Drayton v. Georgia

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Justia Opinion Summary

Appellant Phillip Drayton was found guilty at trial of malice murder and other crimes in connection with the shooting death of Steve Fowler. On appeal, his only contention was that the trial court erred when, during jury deliberations, the court gave a so-called "Allen charge" including the sentence, "It is the law that a unanimous verdict is required" (part of the pattern instruction used in Georgia when a jury reports that it is "hung"). Finding no such error, the Supreme Court affirmed.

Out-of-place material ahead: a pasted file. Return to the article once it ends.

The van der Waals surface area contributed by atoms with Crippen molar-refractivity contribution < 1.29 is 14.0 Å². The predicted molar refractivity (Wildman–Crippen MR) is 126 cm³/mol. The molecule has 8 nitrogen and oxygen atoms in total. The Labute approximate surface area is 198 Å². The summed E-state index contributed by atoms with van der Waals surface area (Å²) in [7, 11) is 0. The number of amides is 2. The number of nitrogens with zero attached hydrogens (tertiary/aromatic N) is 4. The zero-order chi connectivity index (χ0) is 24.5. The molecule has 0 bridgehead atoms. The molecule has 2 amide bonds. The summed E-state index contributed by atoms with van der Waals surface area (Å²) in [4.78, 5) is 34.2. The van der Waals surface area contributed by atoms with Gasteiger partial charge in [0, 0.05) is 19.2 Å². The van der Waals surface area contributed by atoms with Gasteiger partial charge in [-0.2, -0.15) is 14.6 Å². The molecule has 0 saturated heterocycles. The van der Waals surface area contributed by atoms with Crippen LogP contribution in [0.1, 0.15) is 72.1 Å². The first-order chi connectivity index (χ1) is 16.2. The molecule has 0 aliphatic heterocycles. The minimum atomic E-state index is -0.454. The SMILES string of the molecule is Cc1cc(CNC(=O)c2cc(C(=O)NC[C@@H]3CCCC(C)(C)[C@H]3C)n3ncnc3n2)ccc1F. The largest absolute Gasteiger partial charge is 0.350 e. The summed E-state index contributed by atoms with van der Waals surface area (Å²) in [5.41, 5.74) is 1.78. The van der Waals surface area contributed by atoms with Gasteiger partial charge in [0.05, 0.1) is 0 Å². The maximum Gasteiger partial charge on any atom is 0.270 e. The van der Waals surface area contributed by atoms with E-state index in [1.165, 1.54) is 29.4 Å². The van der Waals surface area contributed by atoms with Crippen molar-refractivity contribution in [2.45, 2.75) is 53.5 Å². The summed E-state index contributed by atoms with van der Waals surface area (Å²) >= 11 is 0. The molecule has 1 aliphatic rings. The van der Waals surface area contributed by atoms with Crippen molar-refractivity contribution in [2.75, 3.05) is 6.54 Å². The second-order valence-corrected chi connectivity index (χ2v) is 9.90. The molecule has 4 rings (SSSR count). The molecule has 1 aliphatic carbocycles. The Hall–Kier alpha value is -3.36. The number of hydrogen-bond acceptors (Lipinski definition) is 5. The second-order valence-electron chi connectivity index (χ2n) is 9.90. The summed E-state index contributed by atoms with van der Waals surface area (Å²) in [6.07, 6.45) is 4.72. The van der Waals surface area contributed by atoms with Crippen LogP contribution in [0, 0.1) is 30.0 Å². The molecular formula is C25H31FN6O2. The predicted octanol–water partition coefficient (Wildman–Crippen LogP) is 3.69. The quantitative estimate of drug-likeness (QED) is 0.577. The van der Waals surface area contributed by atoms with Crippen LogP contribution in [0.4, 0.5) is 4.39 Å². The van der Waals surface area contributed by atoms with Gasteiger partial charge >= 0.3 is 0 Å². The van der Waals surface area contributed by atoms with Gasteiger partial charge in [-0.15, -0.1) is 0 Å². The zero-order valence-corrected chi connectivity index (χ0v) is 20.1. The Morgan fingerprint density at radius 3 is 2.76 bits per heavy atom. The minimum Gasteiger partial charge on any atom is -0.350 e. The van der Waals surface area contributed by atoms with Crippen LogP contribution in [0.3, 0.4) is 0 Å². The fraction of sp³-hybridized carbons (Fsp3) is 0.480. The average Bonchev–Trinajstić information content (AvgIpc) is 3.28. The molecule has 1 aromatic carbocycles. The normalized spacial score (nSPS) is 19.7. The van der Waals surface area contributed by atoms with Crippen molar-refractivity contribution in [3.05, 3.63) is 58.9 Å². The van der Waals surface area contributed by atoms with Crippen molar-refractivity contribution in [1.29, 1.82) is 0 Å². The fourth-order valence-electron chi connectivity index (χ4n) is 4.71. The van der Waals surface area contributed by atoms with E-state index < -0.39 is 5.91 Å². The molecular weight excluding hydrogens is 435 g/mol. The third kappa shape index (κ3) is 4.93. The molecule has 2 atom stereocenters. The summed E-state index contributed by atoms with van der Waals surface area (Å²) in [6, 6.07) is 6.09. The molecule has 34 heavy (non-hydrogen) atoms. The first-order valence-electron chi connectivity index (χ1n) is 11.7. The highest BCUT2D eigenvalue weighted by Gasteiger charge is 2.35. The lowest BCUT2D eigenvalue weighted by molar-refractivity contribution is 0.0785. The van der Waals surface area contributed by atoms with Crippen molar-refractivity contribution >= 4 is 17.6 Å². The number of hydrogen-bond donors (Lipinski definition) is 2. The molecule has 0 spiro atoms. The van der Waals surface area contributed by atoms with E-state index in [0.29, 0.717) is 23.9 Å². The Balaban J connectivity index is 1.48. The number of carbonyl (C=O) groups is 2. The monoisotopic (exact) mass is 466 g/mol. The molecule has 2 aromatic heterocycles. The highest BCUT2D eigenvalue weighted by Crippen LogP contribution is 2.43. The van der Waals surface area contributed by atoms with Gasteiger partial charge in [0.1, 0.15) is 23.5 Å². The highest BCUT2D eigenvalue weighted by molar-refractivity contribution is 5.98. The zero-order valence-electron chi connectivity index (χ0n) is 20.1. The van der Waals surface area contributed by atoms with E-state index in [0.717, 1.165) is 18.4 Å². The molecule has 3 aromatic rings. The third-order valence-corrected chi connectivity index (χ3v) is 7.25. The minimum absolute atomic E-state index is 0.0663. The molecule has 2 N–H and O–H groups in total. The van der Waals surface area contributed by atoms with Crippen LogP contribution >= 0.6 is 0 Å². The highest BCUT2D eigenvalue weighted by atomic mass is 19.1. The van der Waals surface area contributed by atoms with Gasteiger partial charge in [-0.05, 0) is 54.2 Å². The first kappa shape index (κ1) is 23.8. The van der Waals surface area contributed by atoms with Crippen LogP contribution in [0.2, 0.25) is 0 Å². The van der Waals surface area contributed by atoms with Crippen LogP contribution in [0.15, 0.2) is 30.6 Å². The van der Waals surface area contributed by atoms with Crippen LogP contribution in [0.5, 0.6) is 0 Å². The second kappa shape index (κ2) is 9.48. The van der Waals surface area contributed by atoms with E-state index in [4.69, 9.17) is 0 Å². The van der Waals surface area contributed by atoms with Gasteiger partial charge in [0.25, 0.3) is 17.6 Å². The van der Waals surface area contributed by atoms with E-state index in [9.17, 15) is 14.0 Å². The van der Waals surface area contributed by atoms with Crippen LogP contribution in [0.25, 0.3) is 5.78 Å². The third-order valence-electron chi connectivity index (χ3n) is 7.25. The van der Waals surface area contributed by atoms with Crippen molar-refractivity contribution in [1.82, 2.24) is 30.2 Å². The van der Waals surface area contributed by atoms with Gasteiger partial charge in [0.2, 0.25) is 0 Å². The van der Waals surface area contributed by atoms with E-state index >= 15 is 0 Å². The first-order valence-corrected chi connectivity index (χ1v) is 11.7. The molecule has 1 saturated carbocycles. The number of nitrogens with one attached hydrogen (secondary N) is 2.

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In the Supreme Court of Georgia Decided: October 5, 2015 S15A0832. DRAYTON v. THE STATE. NAHMIAS, Justice. Appellant Phillip Drayton was found guilty at trial of malice murder and other crimes in connection with the shooting death of Steve Fowler. On appeal, his only contention is that the trial court erred when, during jury deliberations, the court gave a so-called “Allen charge” including the sentence, “It is the law that a unanimous verdict is required” – part of the pattern instruction used in Georgia when a jury reports that it is “hung.” Finding no such error, we affirm.1 1 The shooting occurred on October 9, 2005. On January 9, 2006, a Ben Hill County grand jury indicted Appellant for malice murder, felony murder, two counts of aggravated assault with a deadly weapon (against Fowler and Teuqesta Crumedy), two counts of possession of a firearm during the commission of a felony, and carrying a firearm “to a public gathering, to wit: Roanoke Homes, a publicly owned and operated housing project.” (At the time of the shooting, OCGA § 1611-127 made it a misdemeanor, subject to exceptions not relevant here, to “carr[y] to or while at a public gathering any . . . firearm” and defined “public gathering” to include “publicly owned or operated buildings.”) Trial began on September 26, 2006, and the next day the jury acquitted Appellant of the aggravated assault against Crumedy and the associated firearm count, but found him guilty of the other five charges. The trial court sentenced Appellant to serve life in prison for malice murder, a consecutive five-year term for possession of a firearm during the commission of a felony, and a concurrent one-year term for carrying a firearm to a public gathering. The felony murder verdict was vacated by operation of law, and the remaining aggravated assault count merged. On October 4, 2006, Appellant filed a motion for new trial, which he amended on May 20, 2008. On October 16, 2008, Appellant’s first appointed appellate counsel filed an entry of 1. Viewed in the light most favorable to the verdicts, the evidence at trial showed the following. The shooting occurred on the afternoon of October 9, 2005, at Roanoke Homes, a public housing project in Fitzgerald, Georgia, where 19-year-old Steve Fowler lived with Karen Gilbert. Appellant, who was 55 years old, had lent Fowler $15 to get hair extensions two weeks earlier and was angry that Fowler had not repaid him. Appellant was friends with Gilbert and told her two days before the shooting that he was “going to shoot” Fowler because Fowler owed him money. On the day before the shooting, Appellant told another friend, LaTosha Young, that he was “tired of the s**t” and was going to “kill one of them MFs,” and when Young asked what he was talking about, Appellant said that he was going to “kill Stevie” for not repaying him. appearance. The trial court held a hearing on April 29, 2009, and denied the new trial motion on June 23, 2009. Appellant filed a timely notice of appeal, and the record was transmitted to this Court, where the appeal was docketed on January 25, 2011. Appellant did not then file a brief, however, and on February 22, 2011, this Court ordered him to file a brief by March 4 or face sanctions under this Court’s Rule 10, which says, “Failure to comply with an order of the Court directing the filing of a brief may cause the appeal to be dismissed . . . .” Appellant still did not file a brief, and on March 30, 2011, we dismissed his appeal. Different appointed lawyers then filed entries of appearance for Appellant in the trial court on May 27 and July 18, 2011, and on May 9, 2013, but none of these lawyers made any substantive filings. On May 27, 2014, Appellant’s fifth (and current) appointed appellate counsel filed a substitution of counsel, and on October 28, 2014, Appellant filed a motion for out-of-time appeal. On December 9, 2014, the trial court held a hearing and, without objection by the State, entered an order granting Appellant an out-of-time appeal based on his first appellate counsel’s failure to file a brief in the 2011 appeal. Appellant again filed a timely notice of appeal, and the case was docketed in this Court for the April 2015 term and submitted for decision on the briefs; this time Appellant filed a timely brief. 2 On the day of the shooting, Appellant was driving around Roanoke Homes when he spotted Fowler sitting in a chair behind one of the units with Teuqesta Crumedy, Fowler’s girlfriend, sitting in his lap. Derrick Brown was standing about 20 yards away talking to Sheena Jenkins. Appellant parked his car, got out, and tucked his loaded .380 caliber pistol, with the safety off, into his waistband under his shirt. Appellant walked directly up to Fowler, saying as he approached, “I thought you said you was going to pay my money.” Fowler, who was unarmed, replied in a “regular” tone of voice, “I thought you said you was going to shoot me.” Appellant then slapped Fowler across the face, Crumedy moved out of the way, and Fowler started to stand up. Appellant drew his gun, pointed it at Fowler’s head, and pulled the trigger, shooting Fowler fatally in the face. Fowler fell straight backwards onto the ground, with blood gushing from his face, and Appellant said, “Yeah, motherf****r.” A crowd started to gather, and Appellant began walking towards his car. The first police officer on the scene ordered him to halt and drop his gun. Appellant did not comply until he had reached his car and additional officers were arriving, at which point he dropped the gun behind the car. After Appellant was arrested, he told a detective in an interview that he had approached Fowler and asked when Fowler 3 was going to repay him, and when Fowler “said something smart,” Appellant pointed his gun at Fowler and “took him out.” At trial, Gilbert and Young testified about Appellant’s threats to shoot and kill Fowler in the days leading up to the shooting, and Crumedy, Brown, and Jenkins identified Appellant as the shooter and testified that he was the aggressor, not Fowler. Appellant also testified at trial. He admitted pointing his gun at Fowler’s head and pulling the trigger but claimed that he was backing away from Fowler at the time and acted in self-defense when Fowler came at him while “balling his fists up” as if to hit Appellant. Appellant denied ever threatening to shoot or kill Fowler and said that he did not intend to kill Fowler when he shot him in the face. Appellant does not challenge the legal sufficiency of the evidence supporting his convictions. Nevertheless, as is this Court’s practice in murder cases, we have reviewed the record and conclude that, when viewed in the light most favorable to the verdicts, the evidence presented at trial and summarized above was sufficient to authorize a rational jury to find Appellant guilty beyond a reasonable doubt of the crimes for which he was convicted. See Jackson v. Virginia, 443 U.S. 307, 319 (99 SCt 2781, 61 LE2d 560) (1979). See also Vega 4 v. State, 285 Ga. 32, 33 (673 SE2d 223) (2009) (“‘It was for the jury to determine the credibility of the witnesses and to resolve any conflicts or inconsistencies in the evidence.’” (citation omitted)). 2. Appellant’s sole contention is that the trial court coerced the verdicts by giving the jury a supplemental instruction during deliberations that included the sentence, “It is the law that a unanimous verdict is required.” Pretermitting whether Appellant properly preserved this issue for appellate review, we hold that the claim is meritless. (a) The trial lasted two days. On the second day, after closing arguments and lunch, the trial court charged the jury. Near the end of the charge, the court instructed: Whatever your verdict is, it must be unanimous; that is, agreed to by all 12 of you. . . . One of your first duties in the jury room will be to select one of your number to act as foreperson, who will preside over the deliberations and who will sign the verdict to which all 12 of you freely and voluntarily agree. You should start your deliberations with an open mind. Consult with one another and consider each other’s view. Each of you decide this case for yourself, but you should do so only after a discussion and consideration of the case with your fellow jurors. Do not hesitate to change an opinion if convinced that it is wrong; however, you should never surrender an honest opinion in order to be congenial or to reach a verdict solely because of the opinions of the other jurors. 5 At 2:15 p.m., the court directed the jury to begin deliberations. At 4:05 p.m., the jury sent out two notes, and five minutes later, the court sent the bailiff back to the jury room with the notes and the court’s written responses.2 At 5:30 p.m., the jury sent out another note, which said: “Your Honor, we have gotten [Counts] 2-7 in total agreement. We are 11-1 on Count 1 [malice murder], and no one will move. What do we do?” After discussing the note with the parties, the court had the bailiff bring the jury back into the courtroom and read Georgia’s pattern jury instruction encouraging further deliberations – a modified Allen charge. See Allen v. United States, 164 U.S. 492, 501 (17 SCt 154, 41 LE 528) (1896). See also Romine v. State, 256 Ga. 521, 526 (350 SE2d 446) (1986) (noting that it is “‘somewhat imprecise to refer to a single Allen charge,’” as more than a century of judicial interpretation has “‘produced a variety of permutations and amplifications of the original wording’” (citation omitted)). At 5:42 p.m., the court sent the jury back to continue deliberating. About a half-hour later, at 6:15 p.m., the jury returned to the courtroom and 2 The notes said, “Can we have Teuqesta Crumedy’s testimony?,” and “Three of us need to smoke.” With the parties’ assent, the court wrote on the notes, “You will have to recall the testimony from the trial of the case,” and “You can smoke, but deliberations must be suspended by all jurors until you return to the jury room.” The court directed the bailiff to give the notes to the jury and to take the three jurors who wanted to smoke outside for a smoke break. 6 presented unanimous verdicts on all seven counts, finding Appellant guilty of malice murder and four other charges and acquitting him on two charges. See footnote 1 above. At Appellant’s request, the court polled the jurors individually, and each juror affirmed the verdicts. The trial court’s charge to the jury was as follows, with the specific portion challenged by Appellant emphasized: You have now been deliberating upon the case for a considerable period of time, and the Court deems it proper to advise you further in regard to the desirability of agreement, if possible. The case has been exhaustively and carefully tried by both sides and has been submitted to you for a decision and verdict, if possible, and not for disagreement. It is the law that a unanimous verdict is required. While this verdict must be the conclusion of each juror and not a mere acquiescence of the jurors in order to reach an agreement, it is, nevertheless, necessary for all of the jurors to examine the issues and questions submitted to them with candor and fairness and with a proper regard for and deference to the opinion of each other. A proper regard for the judgment of others will greatly aid us in forming our own judgment. Each juror should listen to the arguments of other jurors with a disposition to be convinced by them. If the members of the jury differ in their view of the evidence, the difference of opinion should cause them all to scrutinize the evidence more closely and to re-examine the grounds of their opinion. Your duty is to decide the issues that have been submitted to you, and if you can conscientiously do so, in conferring, you should lay aside all mere pride of opinion and should bear in mind that the jury room is no place for taking up and maintaining in a spirit of controversy either side of a cause. You should bear in mind at all times that as jurors you should not be 7 advocates for either side. You should keep in mind the truth as it appears from the evidence, examined in the light of the instructions of the Court. You may again retire to your room for a reasonable time and examine your differences in a spirit of fairness and candor and to try to arrive at a verdict. With a few insubstantial exceptions, this tracked Georgia’s pattern modified Allen charge in use both at the time of Appellant’s trial and now. See Suggested Pattern Jury Instructions, Vol. II: Criminal Cases 1.70.70 Jury (Hung) (updated July 2014). (b) Due process of law entitles a criminal defendant being tried by a jury “to the uncoerced verdict of that body.” Lowenfield v. Phelps, 484 U.S. 231, 241 (108 SCt 546, 98 LE2d 568) (1988). Where a defendant claims that a supplemental instruction coerced the jury’s verdict, we look to the totality of the circumstances, and we consider whether the charge was “coercive so as to cause a juror to abandon an honest conviction for reasons other than those based upon the trial or the arguments of other jurors.” Porras v. State, 295 Ga. 412, 419 (761 SE2d 6) (2014) (citation omitted). See also Lowenfield, 484 U.S. at 237 (explaining that appellate review of a claim of jury coercion requires the court to “consider the supplemental charge given by 8 the trial court ‘in its context and under all the circumstances’” (citation omitted)). Appellant does not enumerate as error the trial court’s decision to give an Allen charge after the jury reported its deadlock on Count 1. See Mayfield v. State, 276 Ga. 324, 330 (578 SE2d 438) (2003) (“The decision of whether to give an Allen charge is within the discretion of the trial court.”). He contends only that the court’s instruction that “[i]t is the law that a unanimous verdict is required” misled the jurors into thinking that they had no choice but to agree on a verdict of guilty or not guilty on each count of the indictment, effectively foreclosing a possible “no verdict” outcome, at which point a mistrial would be declared on any undecided counts. Wrested from its context, the challenged sentence might bear the meaning that Appellant ascribes to it. But the sentence also expresses the accurate proposition of law that a verdict is required to be unanimous. See Humphreys v. State, 287 Ga. 63, 82 (694 SE2d 316) (2010) (explaining that “the ‘a unanimous verdict is required’ instruction is technically a correct statement of the law even in the context of the sentencing phase of a death penalty trial,” although the better practice is to omit the language from Allen charges given in that unique setting). Thus, we have explained that 9 “[w]hile a court should not instruct a jury that it is absolutely required to reach a verdict, it is permissible to instruct a jury that any verdict that it does agree on must be unanimous.” Dukes v. State, 290 Ga. 486, 489 (722 SE2d 701) (2012). We have also explained that allegedly coercive jury charges, like other disputed charges, must be considered in the context of the jury instructions as a whole. See id. (“‘Before a charge will constitute reversible error, the charge in question must be viewed in regard to the charge as a whole.’” (citation omitted)). When considered in the context of the full modified Allen charge and even more the jury instructions as a whole, the jury would have understood the challenged sentence to mean only that in order for the jury to return a verdict of guilty or not guilty on any count of the indictment, all 12 jurors had to agree on that disposition, and not that the jurors were absolutely required to reach agreement on each charge as opposed to deadlocking on one or more charges. After all, the supplemental instruction referred right before the disputed sentence to “the desirability of agreement, if possible” and told the jury that the case had been submitted to them “for a decision and verdict, if possible”; said right after the disputed sentence that “this verdict must be the conclusion of each juror and not a mere acquiescence of the jurors in order to reach an agreement”; and 10 concluded by informing the jury that it was being sent back to the jury room to deliberate for only “a reasonable time . . . to try to arrive at a verdict.” In addition, the court told the jurors before they started deliberating that while a verdict required the agreement of all 12 of them, they all had to “freely and voluntarily agree” to it, “[e]ach of you decide this case for yourself,” and “you should never surrender an honest opinion in order to be congenial or to reach a verdict solely because of the opinions of the other jurors.” See Dukes, 290 Ga. at 489 (noting similar initial instructions as helping to offset a “questionable” statement that the trial court made in response to a jury question). Furthermore, the circumstances of the case are not suggestive of coercion. The record shows that after about three hours of deliberations on the second afternoon of a two-day trial, the jury had already reached unanimous agreement on how to dispose of six of the seven counts of the indictment, and on the remaining count the jurors were split 11-1. The court gave the Allen charge, and the jury then deliberated for another half-hour before returning to the courtroom with unanimous verdicts on all seven counts. Notably, the jury convicted Appellant on some counts but acquitted him on others. And at Appellant’s request, the court polled the jurors individually, and each juror confirmed the 11 verdicts. In light of the context of the “a unanimous verdict is required” language, and considering the totality of the circumstances surrounding the giving of the modified Allen charge, we conclude that the trial court did not coerce the jury’s verdicts. See Humphreys, 287 Ga. at 81-82. See also Mayfield, 276 Ga. at 330-331 (rejecting a generalized coerced verdict claim where the trial court gave an Allen charge that included the “a unanimous verdict is required” language); McKee v. State, 277 Ga. 577, 578 (591 SE2d 814) (2004) (same). This enumeration of error lacks merit. Judgment affirmed. All the Justices concur. 12